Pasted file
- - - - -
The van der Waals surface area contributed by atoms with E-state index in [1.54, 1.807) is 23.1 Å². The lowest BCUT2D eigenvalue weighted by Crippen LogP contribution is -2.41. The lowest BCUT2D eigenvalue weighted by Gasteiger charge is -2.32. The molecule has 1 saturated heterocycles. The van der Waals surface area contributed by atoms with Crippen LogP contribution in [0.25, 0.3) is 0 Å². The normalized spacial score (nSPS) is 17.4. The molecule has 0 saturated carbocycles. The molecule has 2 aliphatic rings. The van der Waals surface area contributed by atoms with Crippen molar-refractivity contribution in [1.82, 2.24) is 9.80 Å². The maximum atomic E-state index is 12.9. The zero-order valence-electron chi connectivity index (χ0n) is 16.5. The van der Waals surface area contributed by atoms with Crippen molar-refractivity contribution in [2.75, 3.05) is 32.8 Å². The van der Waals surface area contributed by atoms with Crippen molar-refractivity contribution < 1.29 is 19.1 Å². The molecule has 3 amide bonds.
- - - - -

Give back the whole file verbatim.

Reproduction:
The van der Waals surface area contributed by atoms with E-state index in [1.54, 1.807) is 23.1 Å². The lowest BCUT2D eigenvalue weighted by Crippen LogP contribution is -2.41. The lowest BCUT2D eigenvalue weighted by Gasteiger charge is -2.32. The molecule has 1 saturated heterocycles. The van der Waals surface area contributed by atoms with Crippen LogP contribution in [0.25, 0.3) is 0 Å². The normalized spacial score (nSPS) is 17.4. The molecule has 0 saturated carbocycles. The molecule has 2 aliphatic rings. The van der Waals surface area contributed by atoms with Crippen molar-refractivity contribution in [1.82, 2.24) is 9.80 Å². The maximum atomic E-state index is 12.9. The zero-order valence-electron chi connectivity index (χ0n) is 16.5. The van der Waals surface area contributed by atoms with Crippen molar-refractivity contribution in [2.75, 3.05) is 32.8 Å². The van der Waals surface area contributed by atoms with Crippen molar-refractivity contribution < 1.29 is 19.1 Å². The molecule has 3 amide bonds.